In 2017, the IJssel Biennale put itself on the map with a big bang as the Dutch equivalent of Beaufort and Emscherkunst; a mile-long temporary exhibition in the IJssel Valley with countless works of art that you could view by bike.
There were' once seven willows
In a farmer's field,
They wore big wigs on
Their old hard wooden head
And lined up.
[From: The willows (1918), C.S. Adama van Scheltema]
The second edition of the IJssel Biennial was planned for the summer of 2020, but corona made it impossible to organise the exhibition properly and it has therefore been moved to this summer. However, the organisation did not want to let the year 2020 pass by unnoticed. Especially in this special time there was a need for comfort; in the sense of connecting, coming to a standstill, reflection but also hope and positive energy. The landscape offered solace: while the world was changing at breakneck speed, the river continued to flow imperturbably and the view remained the same; or did it?
Especially in that special time, there was a need for comfort
The IJssel Biennial found solace in a beautiful and painfully topical theme. A theme that did not call for a grand event or gesture, but for something small and intimate. Which of the 26 artists that had already been selected would be able to interpret this in a beautiful way? That would be Birthe Leemeijer, and she subsequently developed the project Meetings at the willow.
Mieke Conijn, director of Kunstenlab and the IJssel Biennial, is the driving force behind this 'Ode to the IJssel'. Together with the staff of Kunstenlab and the IJssel Biennial Foundation, she is responsible for the content of the IJssel Biennial: selecting the artists and formulating the assignments. She explains that they want to put the participating artists 'in position', i.e. that they match an artist with the right location and the right partner to create something special, and to challenge the artist to go a step further than usual. Over the years Kunstenlab has built up a large and solid regional and local network; the trust in them as an organisation provides valuable partners and unexpected locations.
Birthe Leemeijer says that it is important to her, as an artist, that she is invited on the basis of trust. That the client is willing to embark on an adventure with her, the course of which is uncertain, in the knowledge that together you are going to do something that has never been done before.
Trust appears to be a key concept for both client and artist. "During a process, an artist gathers many new insights, which can mean that the original proposal turns out differently. A good client is aware of this and is flexible, moving along in the process", explains Leemeijer. She found this important quality in Conijn and her colleagues.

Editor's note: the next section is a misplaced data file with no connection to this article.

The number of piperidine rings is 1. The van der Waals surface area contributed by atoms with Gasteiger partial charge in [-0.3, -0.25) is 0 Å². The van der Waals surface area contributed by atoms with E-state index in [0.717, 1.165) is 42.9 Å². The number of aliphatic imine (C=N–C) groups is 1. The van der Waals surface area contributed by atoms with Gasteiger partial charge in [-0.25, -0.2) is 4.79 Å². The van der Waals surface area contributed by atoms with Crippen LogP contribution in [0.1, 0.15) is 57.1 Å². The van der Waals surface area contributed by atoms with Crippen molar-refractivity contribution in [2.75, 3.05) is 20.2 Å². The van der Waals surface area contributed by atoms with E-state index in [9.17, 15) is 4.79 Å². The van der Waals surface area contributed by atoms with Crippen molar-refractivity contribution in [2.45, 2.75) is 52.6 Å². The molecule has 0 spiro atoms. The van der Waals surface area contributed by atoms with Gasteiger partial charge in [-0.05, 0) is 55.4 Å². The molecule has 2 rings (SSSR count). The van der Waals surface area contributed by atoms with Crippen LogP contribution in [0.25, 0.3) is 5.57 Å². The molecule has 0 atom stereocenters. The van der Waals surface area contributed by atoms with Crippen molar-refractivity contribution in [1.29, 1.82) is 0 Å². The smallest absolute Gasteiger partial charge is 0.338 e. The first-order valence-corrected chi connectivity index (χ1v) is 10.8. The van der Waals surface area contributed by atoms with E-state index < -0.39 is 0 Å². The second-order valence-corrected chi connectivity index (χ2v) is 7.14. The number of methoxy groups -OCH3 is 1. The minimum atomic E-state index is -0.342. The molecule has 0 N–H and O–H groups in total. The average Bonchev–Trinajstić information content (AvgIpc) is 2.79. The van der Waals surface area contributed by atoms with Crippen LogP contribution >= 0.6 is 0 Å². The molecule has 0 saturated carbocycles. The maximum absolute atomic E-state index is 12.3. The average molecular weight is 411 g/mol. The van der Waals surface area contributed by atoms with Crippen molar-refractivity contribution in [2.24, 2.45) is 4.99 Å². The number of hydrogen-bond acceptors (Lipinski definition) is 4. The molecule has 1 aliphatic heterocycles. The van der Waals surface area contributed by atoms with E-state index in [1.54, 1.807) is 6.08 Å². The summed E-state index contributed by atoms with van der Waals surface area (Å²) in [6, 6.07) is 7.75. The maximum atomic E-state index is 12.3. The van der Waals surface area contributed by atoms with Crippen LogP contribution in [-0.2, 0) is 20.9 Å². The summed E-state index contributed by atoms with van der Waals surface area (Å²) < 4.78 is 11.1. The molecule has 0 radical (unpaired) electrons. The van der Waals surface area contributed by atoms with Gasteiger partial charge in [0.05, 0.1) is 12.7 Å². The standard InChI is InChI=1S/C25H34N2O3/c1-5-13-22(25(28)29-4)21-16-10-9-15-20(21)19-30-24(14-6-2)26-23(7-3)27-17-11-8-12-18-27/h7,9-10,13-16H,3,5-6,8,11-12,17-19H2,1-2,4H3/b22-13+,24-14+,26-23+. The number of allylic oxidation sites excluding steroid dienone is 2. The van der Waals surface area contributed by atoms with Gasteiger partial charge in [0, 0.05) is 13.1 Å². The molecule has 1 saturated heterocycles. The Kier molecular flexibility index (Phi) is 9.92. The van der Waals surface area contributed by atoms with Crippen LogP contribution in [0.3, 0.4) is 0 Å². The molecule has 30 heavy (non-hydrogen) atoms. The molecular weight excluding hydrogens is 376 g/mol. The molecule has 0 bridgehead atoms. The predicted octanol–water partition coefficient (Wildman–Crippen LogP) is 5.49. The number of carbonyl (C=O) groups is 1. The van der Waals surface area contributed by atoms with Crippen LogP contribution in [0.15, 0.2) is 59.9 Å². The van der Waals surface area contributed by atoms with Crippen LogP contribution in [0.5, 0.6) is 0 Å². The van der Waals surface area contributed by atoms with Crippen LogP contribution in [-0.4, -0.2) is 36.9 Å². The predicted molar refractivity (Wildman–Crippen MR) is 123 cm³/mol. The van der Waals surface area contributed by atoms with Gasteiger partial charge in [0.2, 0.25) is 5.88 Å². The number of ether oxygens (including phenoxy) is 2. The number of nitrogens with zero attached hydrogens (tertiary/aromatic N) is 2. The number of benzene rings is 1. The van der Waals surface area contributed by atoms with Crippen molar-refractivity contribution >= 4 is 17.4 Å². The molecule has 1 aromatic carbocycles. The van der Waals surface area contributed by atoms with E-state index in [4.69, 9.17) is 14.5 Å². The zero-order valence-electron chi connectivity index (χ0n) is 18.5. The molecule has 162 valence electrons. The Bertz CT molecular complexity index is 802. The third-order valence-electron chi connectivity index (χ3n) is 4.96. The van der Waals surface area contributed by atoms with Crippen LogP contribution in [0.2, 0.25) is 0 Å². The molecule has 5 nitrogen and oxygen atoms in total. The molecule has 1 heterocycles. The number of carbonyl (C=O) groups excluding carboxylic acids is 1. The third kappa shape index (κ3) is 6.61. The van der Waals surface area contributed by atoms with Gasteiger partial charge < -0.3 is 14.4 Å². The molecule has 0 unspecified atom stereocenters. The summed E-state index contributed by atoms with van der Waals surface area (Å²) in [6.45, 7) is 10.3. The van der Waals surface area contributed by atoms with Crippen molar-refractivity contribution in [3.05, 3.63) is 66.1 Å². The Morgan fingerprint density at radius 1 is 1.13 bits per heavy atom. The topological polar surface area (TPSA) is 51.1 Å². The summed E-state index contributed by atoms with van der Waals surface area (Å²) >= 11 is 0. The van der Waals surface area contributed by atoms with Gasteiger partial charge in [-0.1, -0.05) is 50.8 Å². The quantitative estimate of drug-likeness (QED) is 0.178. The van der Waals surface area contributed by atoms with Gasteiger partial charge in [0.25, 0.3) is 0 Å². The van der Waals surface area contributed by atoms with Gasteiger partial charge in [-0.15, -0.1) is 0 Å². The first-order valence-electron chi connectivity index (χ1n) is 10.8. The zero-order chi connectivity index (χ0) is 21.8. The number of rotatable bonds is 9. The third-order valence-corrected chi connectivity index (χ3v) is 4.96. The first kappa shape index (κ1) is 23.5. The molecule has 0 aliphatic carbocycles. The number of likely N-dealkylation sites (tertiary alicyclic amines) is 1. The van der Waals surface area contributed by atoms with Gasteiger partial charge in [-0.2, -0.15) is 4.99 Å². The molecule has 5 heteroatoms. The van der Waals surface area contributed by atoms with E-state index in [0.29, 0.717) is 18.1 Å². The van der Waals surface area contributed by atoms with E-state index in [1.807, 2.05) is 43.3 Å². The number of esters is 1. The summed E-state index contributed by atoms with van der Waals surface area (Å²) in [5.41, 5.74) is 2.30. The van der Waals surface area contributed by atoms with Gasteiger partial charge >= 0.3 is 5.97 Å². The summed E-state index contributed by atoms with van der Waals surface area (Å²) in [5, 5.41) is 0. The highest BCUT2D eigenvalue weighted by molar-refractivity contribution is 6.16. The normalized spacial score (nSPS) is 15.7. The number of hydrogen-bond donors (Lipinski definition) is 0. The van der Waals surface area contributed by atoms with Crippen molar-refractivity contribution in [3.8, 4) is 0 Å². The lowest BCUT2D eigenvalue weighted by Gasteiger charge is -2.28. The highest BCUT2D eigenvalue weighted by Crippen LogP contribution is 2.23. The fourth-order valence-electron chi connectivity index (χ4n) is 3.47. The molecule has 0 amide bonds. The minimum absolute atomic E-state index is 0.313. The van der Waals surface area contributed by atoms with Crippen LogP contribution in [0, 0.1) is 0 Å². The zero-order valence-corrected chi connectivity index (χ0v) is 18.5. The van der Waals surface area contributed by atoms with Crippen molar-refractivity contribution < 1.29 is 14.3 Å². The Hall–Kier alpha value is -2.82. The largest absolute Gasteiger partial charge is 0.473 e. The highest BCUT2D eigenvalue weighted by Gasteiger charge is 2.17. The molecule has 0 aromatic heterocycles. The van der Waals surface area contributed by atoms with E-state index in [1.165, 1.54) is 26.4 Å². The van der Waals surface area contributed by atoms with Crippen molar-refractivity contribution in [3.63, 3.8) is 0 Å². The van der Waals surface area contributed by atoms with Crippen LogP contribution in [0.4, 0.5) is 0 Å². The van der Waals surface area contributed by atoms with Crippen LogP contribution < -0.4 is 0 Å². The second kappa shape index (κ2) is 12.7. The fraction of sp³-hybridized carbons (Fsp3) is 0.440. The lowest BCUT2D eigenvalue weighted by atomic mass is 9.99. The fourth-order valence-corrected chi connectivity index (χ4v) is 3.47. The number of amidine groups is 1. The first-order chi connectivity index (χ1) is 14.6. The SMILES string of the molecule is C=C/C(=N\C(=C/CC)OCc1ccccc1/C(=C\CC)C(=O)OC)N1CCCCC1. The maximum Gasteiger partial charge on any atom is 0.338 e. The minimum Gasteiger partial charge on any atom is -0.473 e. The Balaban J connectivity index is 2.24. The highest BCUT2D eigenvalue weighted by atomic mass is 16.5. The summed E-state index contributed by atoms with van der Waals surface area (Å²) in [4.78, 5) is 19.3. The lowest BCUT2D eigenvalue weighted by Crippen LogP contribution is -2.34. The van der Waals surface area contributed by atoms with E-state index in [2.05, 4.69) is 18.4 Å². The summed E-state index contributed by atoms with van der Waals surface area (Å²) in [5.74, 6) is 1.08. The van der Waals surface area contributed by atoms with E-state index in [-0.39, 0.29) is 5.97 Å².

Trust appears to be a key concept for both client and artist
When it comes to obtaining a commission, Leemeijer almost always finds himself in a competition with several artists. "The first phase, that of the sketch design, is the most difficult. It requires the most brainpower, a lot of research and concentration. Sketch designs that are not honoured can be seen as a loss of artistic capital. Although ideas can take on unexpected new life online or in a new situation. At the IJssel Biennial, there was no competition; of course, a proposal had to be submitted and approved. The client gives the artist his trust, and in this particular case the client can again count on the trust of the partners.
The assignment situation
Leemeijer saw the pollarded willows during her cycle trips along the river IJssel. Once pruned, this tree, so typical of the Netherlands, must be relieved of its branches every few years to prevent them from tearing apart. While retaining a great deal of strength, the willow develops wondrous and idiosyncratic forms. Leemeijer saw these as living sculptures in the landscape, and she noticed a parallel with this day and age, when people feel restricted in their growth by the coronavirus.
Leemeijer decided to investigate what this restriction means for our relationship with the landscape and nature. She organised thirteen Meetings at the willow between two people who don't know each other. Their conversations can be listened to as a podcast. The client actively thought about the possible discussion partners, and while Leemeijer brought in artists, scientists and nature managers from outside, the IJssel Biennial introduced people with local roots. After each conversation a branch was marked on the willow. The thirteen branches were cut off and replanted together. In the course of time they will grow into a living monument to mark the coronation period. Stichting IJssellandschap will take care of the management.
Whereas Leemeijer brought in artists, scientists and nature managers from outside, the IJssel Biennial introduced people with local roots.
Looking back, Leemeijer believes that it was an assignment that brought about a great deal. The presence of the old willow, the open air, the light and the surrounding landscape led to conversations that moved between hope and despair, with an underlying longing for change. For a different relationship between man and nature. For many people, the coronavirus is a marker in time, and in this way they gave shape to it.
With thanks to
Mieke Conijn and Josien in 't Hof (IJsselbiennale/Kunstenlab), Birthe Leemeijer
IJssel Biennial 18 June-19 September 2021
www.ijselbiennale.nl/ontmoetingenbijdewilg (you can also find the podcasts here)